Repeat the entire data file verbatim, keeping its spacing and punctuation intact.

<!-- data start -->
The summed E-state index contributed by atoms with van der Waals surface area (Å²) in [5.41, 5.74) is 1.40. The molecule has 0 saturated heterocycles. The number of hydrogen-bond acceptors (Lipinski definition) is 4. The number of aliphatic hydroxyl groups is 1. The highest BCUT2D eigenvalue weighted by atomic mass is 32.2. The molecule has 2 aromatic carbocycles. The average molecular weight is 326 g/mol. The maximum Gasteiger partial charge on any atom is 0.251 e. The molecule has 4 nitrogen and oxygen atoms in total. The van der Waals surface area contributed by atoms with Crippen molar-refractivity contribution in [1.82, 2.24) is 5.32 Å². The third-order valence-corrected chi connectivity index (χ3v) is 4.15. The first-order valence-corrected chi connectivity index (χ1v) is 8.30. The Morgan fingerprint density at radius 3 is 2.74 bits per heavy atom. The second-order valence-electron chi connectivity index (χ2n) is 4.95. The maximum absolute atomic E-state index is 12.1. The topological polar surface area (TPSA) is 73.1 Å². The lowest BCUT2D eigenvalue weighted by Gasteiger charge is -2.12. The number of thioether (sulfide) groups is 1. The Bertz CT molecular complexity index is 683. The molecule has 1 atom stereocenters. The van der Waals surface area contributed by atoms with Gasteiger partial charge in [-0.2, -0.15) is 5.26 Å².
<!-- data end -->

The summed E-state index contributed by atoms with van der Waals surface area (Å²) in [5.41, 5.74) is 1.40. The molecule has 0 saturated heterocycles. The number of hydrogen-bond acceptors (Lipinski definition) is 4. The number of aliphatic hydroxyl groups is 1. The highest BCUT2D eigenvalue weighted by atomic mass is 32.2. The molecule has 2 aromatic carbocycles. The average molecular weight is 326 g/mol. The maximum Gasteiger partial charge on any atom is 0.251 e. The molecule has 4 nitrogen and oxygen atoms in total. The van der Waals surface area contributed by atoms with Crippen molar-refractivity contribution in [1.82, 2.24) is 5.32 Å². The third-order valence-corrected chi connectivity index (χ3v) is 4.15. The first-order valence-corrected chi connectivity index (χ1v) is 8.30. The Morgan fingerprint density at radius 3 is 2.74 bits per heavy atom. The second-order valence-electron chi connectivity index (χ2n) is 4.95. The maximum absolute atomic E-state index is 12.1. The topological polar surface area (TPSA) is 73.1 Å². The lowest BCUT2D eigenvalue weighted by Gasteiger charge is -2.12. The number of thioether (sulfide) groups is 1. The Bertz CT molecular complexity index is 683. The molecule has 1 atom stereocenters. The van der Waals surface area contributed by atoms with Gasteiger partial charge in [-0.2, -0.15) is 5.26 Å².